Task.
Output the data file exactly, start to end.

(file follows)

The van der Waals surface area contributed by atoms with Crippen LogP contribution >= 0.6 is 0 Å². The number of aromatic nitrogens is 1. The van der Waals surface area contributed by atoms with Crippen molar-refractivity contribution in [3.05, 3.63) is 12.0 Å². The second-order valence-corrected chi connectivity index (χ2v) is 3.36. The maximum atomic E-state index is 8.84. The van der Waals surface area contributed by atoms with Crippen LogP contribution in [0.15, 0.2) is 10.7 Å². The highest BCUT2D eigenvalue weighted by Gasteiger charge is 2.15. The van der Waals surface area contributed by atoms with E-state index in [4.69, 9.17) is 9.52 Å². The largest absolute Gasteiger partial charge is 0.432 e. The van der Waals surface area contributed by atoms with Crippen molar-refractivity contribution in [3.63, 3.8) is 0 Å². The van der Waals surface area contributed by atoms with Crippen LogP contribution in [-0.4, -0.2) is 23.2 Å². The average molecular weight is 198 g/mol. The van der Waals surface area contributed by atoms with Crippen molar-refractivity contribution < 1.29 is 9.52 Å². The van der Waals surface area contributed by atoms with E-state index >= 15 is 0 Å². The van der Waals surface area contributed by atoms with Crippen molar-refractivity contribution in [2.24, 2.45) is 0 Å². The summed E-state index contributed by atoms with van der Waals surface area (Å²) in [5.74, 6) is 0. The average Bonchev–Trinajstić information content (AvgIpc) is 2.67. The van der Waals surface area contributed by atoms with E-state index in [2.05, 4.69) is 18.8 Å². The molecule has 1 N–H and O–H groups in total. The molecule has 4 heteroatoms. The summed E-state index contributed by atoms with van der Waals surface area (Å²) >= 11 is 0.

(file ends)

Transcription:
The van der Waals surface area contributed by atoms with Crippen LogP contribution >= 0.6 is 0 Å². The number of aromatic nitrogens is 1. The van der Waals surface area contributed by atoms with Crippen molar-refractivity contribution in [3.05, 3.63) is 12.0 Å². The second-order valence-corrected chi connectivity index (χ2v) is 3.36. The maximum atomic E-state index is 8.84. The van der Waals surface area contributed by atoms with Crippen LogP contribution in [0.15, 0.2) is 10.7 Å². The highest BCUT2D eigenvalue weighted by Gasteiger charge is 2.15. The van der Waals surface area contributed by atoms with E-state index in [4.69, 9.17) is 9.52 Å². The largest absolute Gasteiger partial charge is 0.432 e. The van der Waals surface area contributed by atoms with Crippen molar-refractivity contribution in [3.63, 3.8) is 0 Å². The van der Waals surface area contributed by atoms with Crippen LogP contribution in [-0.4, -0.2) is 23.2 Å². The average molecular weight is 198 g/mol. The van der Waals surface area contributed by atoms with Crippen molar-refractivity contribution < 1.29 is 9.52 Å². The van der Waals surface area contributed by atoms with E-state index >= 15 is 0 Å². The van der Waals surface area contributed by atoms with Crippen molar-refractivity contribution in [2.24, 2.45) is 0 Å². The summed E-state index contributed by atoms with van der Waals surface area (Å²) in [5.74, 6) is 0. The average Bonchev–Trinajstić information content (AvgIpc) is 2.67. The van der Waals surface area contributed by atoms with E-state index in [2.05, 4.69) is 18.8 Å². The molecule has 1 N–H and O–H groups in total. The molecule has 4 heteroatoms. The summed E-state index contributed by atoms with van der Waals surface area (Å²) >= 11 is 0.